About defusing the chore wars, Nathman says, "There's no trick or secret that we use other than just talking. My husband and I have been together 15 years now, and we made sure to communicate and let each other know how the other felt about household chores. Leaving resentment to fester only makes things worse. Thankfully our cleaning styles complement each other. I love cooking, and he gets a kick out of doing dishes. We chip in and split deep cleans and outside chores. Whoever remembers takes out the trash. We each do our own laundry, though, however, so there's nobody to pester me when I leave it clean but unfolded for a week!"

Photo credit: Avital Norman Nathman

Defusing the chore wars tip^ Keep the dialogue open!

Chore wars- Sarah Geurts Millar
Photo
credit: Sarah Geurts Millar

Sarah Geurts Millar is the managing editor at Mamalode — a magazine, website and movement that creates connections through authentic, gutsy stories about parenthood.

About defusing the chore wars, Millar says, "My husband and I discovered early on in our relationship that cooking is not my strong suit. Don't get me wrong, I can make a mean batch of scrambled eggs, although I'll burn the toast while tending to the stove. Spices are a foreign language to me, and I'm not sure how people cook without a recipe. Because of this, my husband has become the primary chef in our house. He knows how to whip up an amazing meal with just a few ingredients and an idea. I’ve learned to give him space in the kitchen, and I've picked up chores that make our house feel tidy and sane: organizing, vacuuming, food shopping. It’s a give-and-take, and we've found that if you're doing chores that you like, it doesn’t feel like a chore."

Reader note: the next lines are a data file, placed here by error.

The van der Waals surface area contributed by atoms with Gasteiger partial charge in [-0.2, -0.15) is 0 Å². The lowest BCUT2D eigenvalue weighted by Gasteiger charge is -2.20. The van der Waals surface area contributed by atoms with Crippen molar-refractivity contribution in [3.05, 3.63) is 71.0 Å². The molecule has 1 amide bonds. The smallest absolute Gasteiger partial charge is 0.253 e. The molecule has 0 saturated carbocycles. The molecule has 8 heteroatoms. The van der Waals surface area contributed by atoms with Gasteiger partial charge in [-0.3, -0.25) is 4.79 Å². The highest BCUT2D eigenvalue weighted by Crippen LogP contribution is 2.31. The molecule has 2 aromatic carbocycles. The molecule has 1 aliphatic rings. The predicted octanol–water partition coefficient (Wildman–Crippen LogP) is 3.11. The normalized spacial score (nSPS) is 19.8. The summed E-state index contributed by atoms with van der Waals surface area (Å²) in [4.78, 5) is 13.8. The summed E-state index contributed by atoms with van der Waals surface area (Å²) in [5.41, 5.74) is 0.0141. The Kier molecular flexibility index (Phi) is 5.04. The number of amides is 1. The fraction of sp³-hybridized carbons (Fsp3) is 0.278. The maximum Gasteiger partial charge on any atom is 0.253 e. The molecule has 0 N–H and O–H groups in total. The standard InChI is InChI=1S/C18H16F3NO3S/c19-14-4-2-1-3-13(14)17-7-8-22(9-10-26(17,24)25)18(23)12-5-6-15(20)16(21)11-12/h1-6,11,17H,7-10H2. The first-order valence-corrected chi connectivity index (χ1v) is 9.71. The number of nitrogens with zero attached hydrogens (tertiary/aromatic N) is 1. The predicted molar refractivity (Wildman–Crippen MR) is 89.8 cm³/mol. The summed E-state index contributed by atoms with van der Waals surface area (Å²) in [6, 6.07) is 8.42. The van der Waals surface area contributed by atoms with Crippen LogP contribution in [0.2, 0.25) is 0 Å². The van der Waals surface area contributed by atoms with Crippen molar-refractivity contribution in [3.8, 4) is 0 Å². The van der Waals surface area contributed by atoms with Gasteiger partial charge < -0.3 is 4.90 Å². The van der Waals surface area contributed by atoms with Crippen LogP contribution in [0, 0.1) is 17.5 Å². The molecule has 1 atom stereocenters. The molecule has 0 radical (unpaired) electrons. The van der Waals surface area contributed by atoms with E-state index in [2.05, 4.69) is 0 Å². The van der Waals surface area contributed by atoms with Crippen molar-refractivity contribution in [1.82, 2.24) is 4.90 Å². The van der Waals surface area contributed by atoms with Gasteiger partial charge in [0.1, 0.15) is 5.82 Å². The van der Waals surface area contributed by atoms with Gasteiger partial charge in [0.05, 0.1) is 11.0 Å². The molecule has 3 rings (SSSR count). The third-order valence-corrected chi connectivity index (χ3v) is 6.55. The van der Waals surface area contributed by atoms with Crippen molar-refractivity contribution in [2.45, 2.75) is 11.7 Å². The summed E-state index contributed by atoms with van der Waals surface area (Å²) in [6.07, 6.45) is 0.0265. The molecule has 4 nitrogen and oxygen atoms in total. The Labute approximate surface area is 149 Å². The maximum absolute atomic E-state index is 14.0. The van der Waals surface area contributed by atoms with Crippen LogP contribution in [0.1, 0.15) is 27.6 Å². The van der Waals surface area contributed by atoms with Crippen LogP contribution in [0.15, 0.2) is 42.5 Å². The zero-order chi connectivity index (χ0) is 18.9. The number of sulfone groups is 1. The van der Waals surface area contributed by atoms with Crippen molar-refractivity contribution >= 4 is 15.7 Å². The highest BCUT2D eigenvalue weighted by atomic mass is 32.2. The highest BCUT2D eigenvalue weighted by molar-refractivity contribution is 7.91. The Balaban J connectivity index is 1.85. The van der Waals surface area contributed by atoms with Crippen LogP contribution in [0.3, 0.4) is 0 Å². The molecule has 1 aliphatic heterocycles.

Defusing the chore wars tip^ Play to your strengths and — willingly — pick up the chores that suit you!

Chore wars- Mandy BrasherPhoto credit: Mandy Brasher

Mandy Brasher's blog is a collection of irreverent and somewhat useless rants on being a writer and living as a human.

About defusing the chore wars, Brasher says, "The secret to dividing household chores took us a few years to uncover. Back when I was a stay-at-home mom and the hubs was bringing in the bacon, we assumed the roles of Mr. and Mrs. Cleaver. Then I became tired and a little bitter. After a few fights about why my husband couldn't smell the garbage and take the initiative to carry it outside, he enlightened me: 'I don't notice when chores need to be done, so just make me a list.' Hence, the Saturday chore list was born, and we split chores the way we split a ham sandwich — equally and in half. Or in cute little quarters."

Defusing the chore wars tip^ Assume the best!